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New Bypass Channel to Boost Thames Fish Populations

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Hinksey Weir was identified as one of the top 20 barriers for migrating fish in the River Thames. The new  bypass will help a large array of fish species to find new feeding and breeding areas Hinksey Weir was identified as one of the top 20 barriers for migrating fish in the River Thames. The new bypass will help a large array of fish species to find new feeding and breeding areas

Fish in the River Thames around Oxford will now be able to swim more freely thanks to Environment Agency work at Hinksey Weir.

 

 

 

 

 

 


Source: Environment Agency


A new nature-like bypass channel around the weir will now allow fish to migrate up and downstream freely helping to boost fish populations in the River Thames.


Hinksey Weir was identified as one of the top 20 barriers for migrating fish in the River Thames. The new  bypass will help a large array of fish species to find new feeding and breeding areas which will help to boost fish populations along the river.


The Environment Agency is working with other partners to help the Thames reach Good Ecological Status as part of the EU’s Water Framework Directive. The large number of locks and weirs to aid navigation along the Thames create physical barriers to the free migration of fish species and the impounding effect of the weirs reduces the availability of fast-flowing river habitat.


The new bypass channel at Hinksey has been lined with gravel to create shallow fast-flowing ‘riffle’ features. Shallow flowing areas such as this provide vital habitat for gravel-spawning fish species such as chub, dace and barbel.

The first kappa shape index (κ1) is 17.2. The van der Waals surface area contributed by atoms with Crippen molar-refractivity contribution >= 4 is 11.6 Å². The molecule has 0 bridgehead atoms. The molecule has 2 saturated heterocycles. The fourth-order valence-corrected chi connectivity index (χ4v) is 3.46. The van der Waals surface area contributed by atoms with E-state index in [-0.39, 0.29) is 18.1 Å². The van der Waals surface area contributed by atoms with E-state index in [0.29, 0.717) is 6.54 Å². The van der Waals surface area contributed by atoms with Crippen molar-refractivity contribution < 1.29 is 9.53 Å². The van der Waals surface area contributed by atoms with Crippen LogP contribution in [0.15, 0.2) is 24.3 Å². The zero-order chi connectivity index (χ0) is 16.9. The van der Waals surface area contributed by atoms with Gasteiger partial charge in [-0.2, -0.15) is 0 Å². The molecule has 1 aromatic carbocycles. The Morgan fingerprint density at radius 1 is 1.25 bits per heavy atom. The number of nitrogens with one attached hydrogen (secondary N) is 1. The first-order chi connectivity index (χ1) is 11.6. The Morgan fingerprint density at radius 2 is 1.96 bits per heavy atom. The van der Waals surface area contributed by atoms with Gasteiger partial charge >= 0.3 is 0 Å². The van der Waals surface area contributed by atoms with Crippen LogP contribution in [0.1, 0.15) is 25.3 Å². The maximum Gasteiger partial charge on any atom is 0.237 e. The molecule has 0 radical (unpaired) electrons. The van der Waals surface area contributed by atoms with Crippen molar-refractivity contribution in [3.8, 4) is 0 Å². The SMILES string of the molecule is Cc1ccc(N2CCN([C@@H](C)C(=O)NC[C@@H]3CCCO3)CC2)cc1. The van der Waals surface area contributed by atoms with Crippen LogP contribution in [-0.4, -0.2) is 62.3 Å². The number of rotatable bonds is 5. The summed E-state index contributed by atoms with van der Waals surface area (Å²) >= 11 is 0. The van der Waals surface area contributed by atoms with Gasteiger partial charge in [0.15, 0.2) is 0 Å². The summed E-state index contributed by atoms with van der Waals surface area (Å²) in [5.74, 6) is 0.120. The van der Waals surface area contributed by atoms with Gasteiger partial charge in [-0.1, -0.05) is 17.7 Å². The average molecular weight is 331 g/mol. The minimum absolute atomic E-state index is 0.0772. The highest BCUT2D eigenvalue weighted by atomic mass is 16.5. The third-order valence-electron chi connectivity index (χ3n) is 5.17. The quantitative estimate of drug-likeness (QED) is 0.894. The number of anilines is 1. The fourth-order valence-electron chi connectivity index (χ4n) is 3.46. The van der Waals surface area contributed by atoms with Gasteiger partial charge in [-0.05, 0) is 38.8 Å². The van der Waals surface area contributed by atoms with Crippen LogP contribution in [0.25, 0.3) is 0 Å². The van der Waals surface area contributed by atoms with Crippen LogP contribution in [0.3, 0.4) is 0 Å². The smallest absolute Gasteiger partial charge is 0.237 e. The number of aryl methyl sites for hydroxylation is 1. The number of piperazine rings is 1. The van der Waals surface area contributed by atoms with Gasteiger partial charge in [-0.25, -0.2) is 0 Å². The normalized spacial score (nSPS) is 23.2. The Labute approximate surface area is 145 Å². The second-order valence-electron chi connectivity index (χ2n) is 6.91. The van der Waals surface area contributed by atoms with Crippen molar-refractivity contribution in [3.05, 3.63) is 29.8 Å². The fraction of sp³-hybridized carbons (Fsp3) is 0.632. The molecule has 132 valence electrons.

This week, Environment Agency staff are also planting the new channel with a variety of aquatic plants which will provide refuge areas for juvenile fish and benefit a number of other species including aquatic invertebrates.


Stuart Manwaring, Fisheries Officer for the Environment Agency, said:

“The quality of our rivers is improving but more needs to be done. Historic dredging practices mean that this gravel habitat is in short supply in the River Thames. Our enhancement work will help bring improvements in not only the Hinksey Weir area but also waterbodies further upstream and provide access to vital feeding and spawning grounds on Thames tributaries”


The new natural by pass channel was built on land belonging to University College Oxford. The Estates Bursar, Mr Frank Marshall commented:

"The new channel promises to make a lasting and worthwhile contribution to the wildlife of the river and the College is delighted to have been able to facilitate its construction on College land."







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Environment Agency, River Thames, Habitat restoration, Hinksey Weir

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